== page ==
Love nursing... :-)
Aug 15, '09. . . yes!! God help us if our brains are so ossified we grump around about "the old way" There was that quotation on the masthead of a Nursing Journal "times change and we must change with them"---- after that change has been shown to improve over the old way by evidence-based practice.
Aug 15, '09Quote from Mas CatoerYup, I love new cheese!Well then. We should smartly combine the evidence based theory, experience, the circumstances, and ultimately the local policy. When things are supported by strong reasoning, it should be able to drive us to take a good view of it. Keep learning while working is a great thing to do. There is always a new cheese out there..
Love nursing... :-)
Aug 15, '09Again, What I have been reading holds true then, "That in Nursing we never stop learning and the day we do, should be the day we consider getting out of the profession! Always keep your ears and eyes open Nurses to everything that comes down the pike towards you to offer you a new way of doing it if it improves the situation, but question it if you are not sure and make sure you research it to back it up!" Good Luck Nurses!
Aug 16, '09I just wanted to reassure you -I have been working in a peds clinic for some time now and I do not aspirate -and you are right the cdc does state that there is no need to aspirate before an immunization injection so I guess it solely depends on if you prefer to or not -personally I think it is worse for the patient -especially a 4-5 year old that is kicking and screaming -it is best to get it done asap!!!
Aug 16, '09I am a December grad. We were taught not to aspirate. Here's what my fundamentals book says (Taylor, Lillis, Lemone, Lynn):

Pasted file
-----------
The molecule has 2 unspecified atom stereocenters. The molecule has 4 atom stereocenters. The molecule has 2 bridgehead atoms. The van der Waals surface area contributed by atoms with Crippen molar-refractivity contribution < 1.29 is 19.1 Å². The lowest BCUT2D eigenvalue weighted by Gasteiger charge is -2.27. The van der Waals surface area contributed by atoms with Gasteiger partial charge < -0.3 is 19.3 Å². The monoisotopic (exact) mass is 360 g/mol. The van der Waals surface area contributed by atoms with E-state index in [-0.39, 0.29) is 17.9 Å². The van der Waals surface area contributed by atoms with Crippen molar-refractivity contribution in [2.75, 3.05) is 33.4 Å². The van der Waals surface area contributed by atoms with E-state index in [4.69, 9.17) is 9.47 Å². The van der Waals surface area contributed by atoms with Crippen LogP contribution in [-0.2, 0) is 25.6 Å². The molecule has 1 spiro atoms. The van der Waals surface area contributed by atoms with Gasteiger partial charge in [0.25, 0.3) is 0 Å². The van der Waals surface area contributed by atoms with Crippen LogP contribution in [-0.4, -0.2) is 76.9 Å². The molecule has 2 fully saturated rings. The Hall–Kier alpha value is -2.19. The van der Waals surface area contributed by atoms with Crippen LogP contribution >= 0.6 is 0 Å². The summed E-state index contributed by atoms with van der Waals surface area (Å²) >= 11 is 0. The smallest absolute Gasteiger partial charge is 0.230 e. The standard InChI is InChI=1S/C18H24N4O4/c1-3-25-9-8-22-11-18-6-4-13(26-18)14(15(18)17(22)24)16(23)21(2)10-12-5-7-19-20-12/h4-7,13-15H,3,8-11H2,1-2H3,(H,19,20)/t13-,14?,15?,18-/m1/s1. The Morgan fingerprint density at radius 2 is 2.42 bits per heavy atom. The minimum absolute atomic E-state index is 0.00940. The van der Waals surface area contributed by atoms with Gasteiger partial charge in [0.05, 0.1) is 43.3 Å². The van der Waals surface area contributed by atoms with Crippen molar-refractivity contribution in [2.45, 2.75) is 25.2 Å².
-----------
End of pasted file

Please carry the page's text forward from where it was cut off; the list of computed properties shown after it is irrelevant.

"An outdated practice is the drawing up of an air bubble into the syringe after the medication has been prepared. This is not supported by research and should not be used (Nicoll & Hesby, 2002).
"Many of the drugs given intramuscularly can cause irritation to subcutaneous tissues when backflow into the tissues occurs along the injection track. The Z-track technique is recommended for all IM injections to ensure medication does not leack back along the needle track and into the subcutaneous tissue (Nicoll & Hesby, 2002)."
Here's the actual citation:
Nicoll, L. & Hesby, A. (2002). Intramuscular injection: An integrative research review and guideline for evidence-based practice. Applied Nursing Research, 16(2), 149-162.
Aug 17, '09the who appreciates that there is not enough evidence to support the
exclusion of aspiration [6,18] at present. as a result, who is neither
able to support nor offer alternative actions in relation to aspiration
undertaken during the administration of vaccines. until such time as clear
evidence becomes available to indicate which method is preferable,
vaccinators should make locally appropriate choices 18]. in addition, it
is suggested that in individual clinical practice using non-ad syringes,
aspiration should continue to be a part of the standard technique for im
injection administration .
i'm perfectly willing to change the way i've given im injections if need be, but for the purposes of this discussion i would say that 1) the discussion is restricted to vaccines, not every injectable im med (see above) 2) there doesn't seem to be consensus yet among authorities ie who and cdc 3) the rationale of saving a split second of extra pain isn't worth the risk to me 4) restraining a "screaming, kicking child" with one hand while you give the injection with the other is a good way to break a needle (almost happened to me--never again!) 5) anecdotal evidence from other nurses (see previous posts):wink2:
regarding the air bubble and needle track. i'm pretty sure they're talking about intentionally adding an air bubble to the med in the syringe, which must be very outdated, 'cause i wasn't taught to do that, and that was a loonngg time ago. the z-track is another separate issue.
i guess i was lucky when i worked in peds, we always had enough people to hold the child stilll enough that their movements would not change the way a procedure would be done.
Aug 21, '0911 years as RN Nurse here, I always had the Doubt, is it was really necessary to apirate ? Since I'd never hit a vessel. Well on a injection in the Deltoid 3 years ago I had enough return to fill a chemestry tube. SO PLEASE, ASPIRATE ! I was glad I followed what they thought me in Nursing School.